red car on the road

The BMW M5 Competition may retain the conservative form of the 5 Series, but the car’s capabilities say otherwise

In the final part of our Fast & Luxurious car series from the Summer 2021 issue, LUX’s car reviewer takes the BMW M5 Competition for a spin

For an older generation of car enthusiasts, BMW’s M5 has a particular and hallowed heritage. There is intense debate about which generation of M5 history will judge best, whether it’s the original 1980s flavour, the 1990s editions with the souped-up engines, or the 2000s edition with the F1-like V10 engine. It’s a debate that is unlikely to end soon, even with the apparition of this, the latest M5. As usual, it is more powerful, faster and more luxurious than the generation before.

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On driving it down an empty country lane, it is also evident that BMW’s engineers have tried to keep true to the memory of the original in terms of handling. The company may put its ‘M’ for motorsport label on all its fast cars these days, but the M5 has a precision of steering, and a purity of balance, that is unique and highly impressive for a four-door saloon car.

car interiors

The faster you go, the sharper the curve, the more the car feeds back, feels lighter, at ease. The transformation from big and slightly anonymous car around town – you could be driving more or less any large-ish BMW – to sports car that feels like it just wants to be on a racetrack is quite striking.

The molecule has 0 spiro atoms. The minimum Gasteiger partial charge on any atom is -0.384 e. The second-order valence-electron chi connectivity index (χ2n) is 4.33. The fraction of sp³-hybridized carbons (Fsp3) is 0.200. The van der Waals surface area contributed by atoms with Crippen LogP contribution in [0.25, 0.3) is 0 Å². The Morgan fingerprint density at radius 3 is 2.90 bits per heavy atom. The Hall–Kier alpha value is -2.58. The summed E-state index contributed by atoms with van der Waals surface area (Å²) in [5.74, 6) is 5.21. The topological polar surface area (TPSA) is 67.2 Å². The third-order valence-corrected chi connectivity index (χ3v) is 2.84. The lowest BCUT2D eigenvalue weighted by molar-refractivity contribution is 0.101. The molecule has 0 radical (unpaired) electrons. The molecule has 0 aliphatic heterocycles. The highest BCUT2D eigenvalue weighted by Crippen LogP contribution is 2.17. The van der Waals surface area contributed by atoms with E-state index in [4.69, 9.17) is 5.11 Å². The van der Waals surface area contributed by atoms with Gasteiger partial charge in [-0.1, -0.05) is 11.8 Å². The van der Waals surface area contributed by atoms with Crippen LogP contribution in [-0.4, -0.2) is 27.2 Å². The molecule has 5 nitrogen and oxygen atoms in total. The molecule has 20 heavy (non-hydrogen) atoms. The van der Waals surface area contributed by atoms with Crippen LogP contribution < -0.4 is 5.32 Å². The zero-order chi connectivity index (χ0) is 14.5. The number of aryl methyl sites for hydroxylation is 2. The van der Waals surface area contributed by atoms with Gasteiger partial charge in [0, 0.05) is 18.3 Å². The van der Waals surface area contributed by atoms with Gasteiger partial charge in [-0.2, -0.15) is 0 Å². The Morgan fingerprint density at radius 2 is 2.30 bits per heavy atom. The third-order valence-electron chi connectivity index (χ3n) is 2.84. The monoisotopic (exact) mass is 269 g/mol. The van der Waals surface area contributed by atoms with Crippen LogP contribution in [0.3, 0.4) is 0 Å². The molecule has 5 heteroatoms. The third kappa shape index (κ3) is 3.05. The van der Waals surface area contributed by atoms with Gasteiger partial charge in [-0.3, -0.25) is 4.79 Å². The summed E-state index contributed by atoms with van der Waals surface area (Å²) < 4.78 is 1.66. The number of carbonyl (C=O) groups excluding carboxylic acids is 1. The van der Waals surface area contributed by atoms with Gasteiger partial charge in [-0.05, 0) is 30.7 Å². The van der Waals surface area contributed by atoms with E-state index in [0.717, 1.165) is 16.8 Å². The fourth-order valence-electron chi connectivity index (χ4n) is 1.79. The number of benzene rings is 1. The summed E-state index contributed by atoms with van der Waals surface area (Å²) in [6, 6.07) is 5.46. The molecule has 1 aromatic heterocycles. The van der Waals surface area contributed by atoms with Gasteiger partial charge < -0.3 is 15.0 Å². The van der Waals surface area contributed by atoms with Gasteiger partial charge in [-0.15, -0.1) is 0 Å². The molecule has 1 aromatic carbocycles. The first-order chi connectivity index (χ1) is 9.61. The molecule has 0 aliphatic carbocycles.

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The car’s interior and overall experience for passengers is one of a smart, comfortable saloon car; unless you are taking the car to its limits, they are unlikely to notice they are in anything much different to the executive sedan that shuttled them from the airport. The engine note from its twin-turbo V8 is muted, almost unnoticeable. The ride is firmly controlled and solid. With the driver settings on comfort mode, anyone could drive it anywhere and not know they are in anything special.

car steering wheel

That is the way it has always been with the M5. Even the earliest model, in the 1980s when car bodykits and show-off wings were all the rage, was deliberately dressed down to look like a normal BMW; there was even a slower model in the range, the M535i, that looked more showy about its speed. For us it was heartening to see that, despite its size (this car feels enormous), the M5 hasn’t turned into a straight-line drag racer. If your life involves driving down a twisty country lane, this is still the best car in the world.

LUX rating: 18.5/20

Find out more: bmw.co.uk

This article was originally published in the Summer 2021 issue.